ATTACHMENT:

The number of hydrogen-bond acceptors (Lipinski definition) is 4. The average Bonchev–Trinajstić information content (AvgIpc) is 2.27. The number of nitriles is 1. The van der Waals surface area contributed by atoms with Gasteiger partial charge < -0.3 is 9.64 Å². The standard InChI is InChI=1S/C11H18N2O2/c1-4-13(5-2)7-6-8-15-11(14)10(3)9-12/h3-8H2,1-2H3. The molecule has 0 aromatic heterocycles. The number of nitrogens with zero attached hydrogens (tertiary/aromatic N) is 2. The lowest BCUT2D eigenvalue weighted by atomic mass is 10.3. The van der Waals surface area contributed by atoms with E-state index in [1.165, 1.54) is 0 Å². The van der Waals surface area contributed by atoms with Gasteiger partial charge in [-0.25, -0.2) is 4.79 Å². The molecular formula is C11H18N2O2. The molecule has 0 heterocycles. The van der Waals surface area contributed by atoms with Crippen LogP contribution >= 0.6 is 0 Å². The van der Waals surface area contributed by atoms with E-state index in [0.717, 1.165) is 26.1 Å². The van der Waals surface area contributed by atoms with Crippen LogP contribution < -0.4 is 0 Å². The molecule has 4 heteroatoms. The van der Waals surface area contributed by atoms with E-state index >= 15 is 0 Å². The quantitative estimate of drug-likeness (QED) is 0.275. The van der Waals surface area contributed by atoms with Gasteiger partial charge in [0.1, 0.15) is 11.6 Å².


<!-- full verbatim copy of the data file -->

The number of hydrogen-bond acceptors (Lipinski definition) is 4. The average Bonchev–Trinajstić information content (AvgIpc) is 2.27. The number of nitriles is 1. The van der Waals surface area contributed by atoms with Gasteiger partial charge < -0.3 is 9.64 Å². The standard InChI is InChI=1S/C11H18N2O2/c1-4-13(5-2)7-6-8-15-11(14)10(3)9-12/h3-8H2,1-2H3. The molecule has 0 aromatic heterocycles. The number of nitrogens with zero attached hydrogens (tertiary/aromatic N) is 2. The lowest BCUT2D eigenvalue weighted by atomic mass is 10.3. The van der Waals surface area contributed by atoms with E-state index in [1.165, 1.54) is 0 Å². The van der Waals surface area contributed by atoms with Gasteiger partial charge in [-0.25, -0.2) is 4.79 Å². The molecular formula is C11H18N2O2. The molecule has 0 heterocycles. The van der Waals surface area contributed by atoms with Crippen LogP contribution >= 0.6 is 0 Å². The van der Waals surface area contributed by atoms with E-state index in [0.717, 1.165) is 26.1 Å². The van der Waals surface area contributed by atoms with Crippen LogP contribution < -0.4 is 0 Å². The molecule has 4 heteroatoms. The van der Waals surface area contributed by atoms with E-state index >= 15 is 0 Å². The quantitative estimate of drug-likeness (QED) is 0.275. The van der Waals surface area contributed by atoms with Gasteiger partial charge in [0.1, 0.15) is 11.6 Å².